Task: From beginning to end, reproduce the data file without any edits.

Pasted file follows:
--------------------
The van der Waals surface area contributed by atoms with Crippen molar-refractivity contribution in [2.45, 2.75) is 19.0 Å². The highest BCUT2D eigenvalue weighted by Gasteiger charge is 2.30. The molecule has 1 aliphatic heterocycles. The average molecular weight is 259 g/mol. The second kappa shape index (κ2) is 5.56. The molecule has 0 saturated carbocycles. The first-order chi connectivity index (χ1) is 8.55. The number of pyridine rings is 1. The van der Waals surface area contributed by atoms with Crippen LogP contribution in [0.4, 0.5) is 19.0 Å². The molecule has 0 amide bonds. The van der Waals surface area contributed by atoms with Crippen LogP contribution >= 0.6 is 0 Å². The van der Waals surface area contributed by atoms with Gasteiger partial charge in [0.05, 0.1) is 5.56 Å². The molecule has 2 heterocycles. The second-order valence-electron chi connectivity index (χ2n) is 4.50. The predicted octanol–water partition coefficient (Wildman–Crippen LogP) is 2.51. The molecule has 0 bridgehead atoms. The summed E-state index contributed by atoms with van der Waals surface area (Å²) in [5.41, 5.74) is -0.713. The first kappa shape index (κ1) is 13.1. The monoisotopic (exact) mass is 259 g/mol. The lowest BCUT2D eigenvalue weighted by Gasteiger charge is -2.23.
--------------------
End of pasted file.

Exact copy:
The van der Waals surface area contributed by atoms with Crippen molar-refractivity contribution in [2.45, 2.75) is 19.0 Å². The highest BCUT2D eigenvalue weighted by Gasteiger charge is 2.30. The molecule has 1 aliphatic heterocycles. The average molecular weight is 259 g/mol. The second kappa shape index (κ2) is 5.56. The molecule has 0 saturated carbocycles. The first-order chi connectivity index (χ1) is 8.55. The number of pyridine rings is 1. The van der Waals surface area contributed by atoms with Crippen LogP contribution in [0.4, 0.5) is 19.0 Å². The molecule has 0 amide bonds. The van der Waals surface area contributed by atoms with Crippen LogP contribution >= 0.6 is 0 Å². The van der Waals surface area contributed by atoms with Gasteiger partial charge in [0.05, 0.1) is 5.56 Å². The molecule has 2 heterocycles. The second-order valence-electron chi connectivity index (χ2n) is 4.50. The predicted octanol–water partition coefficient (Wildman–Crippen LogP) is 2.51. The molecule has 0 bridgehead atoms. The summed E-state index contributed by atoms with van der Waals surface area (Å²) in [5.41, 5.74) is -0.713. The first kappa shape index (κ1) is 13.1. The monoisotopic (exact) mass is 259 g/mol. The lowest BCUT2D eigenvalue weighted by Gasteiger charge is -2.23.